Native American Woman Selling Souvenir Pottery, 1910

Posted by Sarah Seippel on

“Native American Woman Selling Souvenir Pottery, 1910”

About the Photograph

This photograph is derived from a negative of the Bodin collection (1910). Sitting on the ground, this native American woman is crafting some pottery that she can sell as a beautiful souvenir. Wearing dark-colored clothes and a hat, she is intensely focused on her task and aims to produce her product with the utmost dedication. In front of her is a box with several souvenirs that she has already finished, which are on display for sale. She is probably sitting in a popular tourist destination, but there are no other people visible in the photograph. As she sits along the side of the road, her feet dangle along the ground below her. In the background, tall grass grows along gently-rolling hills.

I personally love this category of artistic work.  It is so fascinating because thousands of years before the Americas were even “discovered”, Native Americans were creating these objects for every day use, not for art.  Some of the earliest creations being arrowheads and baskets, and of course, pottery.  Such items were necessary for the culture, since the people were hunters and gatherers; however, today they are collected for the fine craftsmanship and aesthetic.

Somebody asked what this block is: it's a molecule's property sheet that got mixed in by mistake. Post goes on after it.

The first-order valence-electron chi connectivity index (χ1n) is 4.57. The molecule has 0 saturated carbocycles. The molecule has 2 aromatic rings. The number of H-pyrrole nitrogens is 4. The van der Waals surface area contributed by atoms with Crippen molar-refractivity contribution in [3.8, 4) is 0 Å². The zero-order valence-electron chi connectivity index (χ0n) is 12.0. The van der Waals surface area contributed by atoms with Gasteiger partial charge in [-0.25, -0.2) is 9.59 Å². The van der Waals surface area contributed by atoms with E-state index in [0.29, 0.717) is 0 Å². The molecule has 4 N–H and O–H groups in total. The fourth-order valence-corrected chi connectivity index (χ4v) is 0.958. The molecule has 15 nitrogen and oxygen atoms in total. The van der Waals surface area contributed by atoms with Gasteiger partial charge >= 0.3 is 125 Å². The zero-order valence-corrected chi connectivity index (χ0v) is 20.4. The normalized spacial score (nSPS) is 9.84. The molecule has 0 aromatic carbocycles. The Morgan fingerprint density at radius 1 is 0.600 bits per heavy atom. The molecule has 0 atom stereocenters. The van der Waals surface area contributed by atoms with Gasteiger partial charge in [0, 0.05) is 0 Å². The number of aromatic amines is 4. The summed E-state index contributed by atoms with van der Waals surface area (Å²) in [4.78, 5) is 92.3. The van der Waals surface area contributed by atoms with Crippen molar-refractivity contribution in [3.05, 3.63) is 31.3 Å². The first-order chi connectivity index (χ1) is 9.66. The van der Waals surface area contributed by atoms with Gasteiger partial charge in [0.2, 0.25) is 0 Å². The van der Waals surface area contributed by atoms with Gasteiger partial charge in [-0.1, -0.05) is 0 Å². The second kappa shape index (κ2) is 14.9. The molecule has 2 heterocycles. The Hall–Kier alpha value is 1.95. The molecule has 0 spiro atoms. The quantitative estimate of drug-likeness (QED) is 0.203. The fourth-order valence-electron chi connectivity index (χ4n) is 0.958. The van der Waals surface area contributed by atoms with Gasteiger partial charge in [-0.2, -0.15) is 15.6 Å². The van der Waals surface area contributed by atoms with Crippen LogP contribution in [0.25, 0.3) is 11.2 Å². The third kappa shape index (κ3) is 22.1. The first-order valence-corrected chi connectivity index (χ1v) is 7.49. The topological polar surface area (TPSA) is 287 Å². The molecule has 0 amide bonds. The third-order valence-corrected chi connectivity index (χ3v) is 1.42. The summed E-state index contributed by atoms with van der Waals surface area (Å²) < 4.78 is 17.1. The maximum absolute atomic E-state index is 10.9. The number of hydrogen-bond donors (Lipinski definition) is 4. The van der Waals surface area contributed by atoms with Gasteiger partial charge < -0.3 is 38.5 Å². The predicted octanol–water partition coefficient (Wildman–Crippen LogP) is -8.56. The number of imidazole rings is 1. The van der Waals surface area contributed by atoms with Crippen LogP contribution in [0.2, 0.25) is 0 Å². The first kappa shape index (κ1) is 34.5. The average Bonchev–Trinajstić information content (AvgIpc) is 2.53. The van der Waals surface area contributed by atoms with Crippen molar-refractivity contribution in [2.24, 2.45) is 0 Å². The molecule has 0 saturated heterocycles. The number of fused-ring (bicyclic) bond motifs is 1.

History of the Native American Pottery

The most widely known Native American pottery is from civilizations of the American southwest, but the older Native American pottery comes from a small island near Augusta, Georgia.  Researchers are unsure whether the pottery in the United States was brought there by other indigenous people, or if it developed there on its own. 

Most Native American pottery is hand constructed through the coil and slab technique.  This is where clay is gathered, debris removed, and temper and water is added.  The temper is included to prevent the clay from shrinking and cracking as it dries.  You can only wonder how many pots must have cracked until the people figured this out.  After this step, the clay is wedged and smoothed to eliminate air bubbles.  Once dry, the surface is sanded and then decorated and fired.

The decorations are why I love this art as much as I do.  I used to think the simplistic coloring was quite bland; however, after analyzing it for a little, I realized that the earthy tones symbolized how resourceful the people were.  Most cultures also had their own signature decorations or mark to distinguish tribes. 

Check out the video link provided to learn a little bit more about these pottery techniques!


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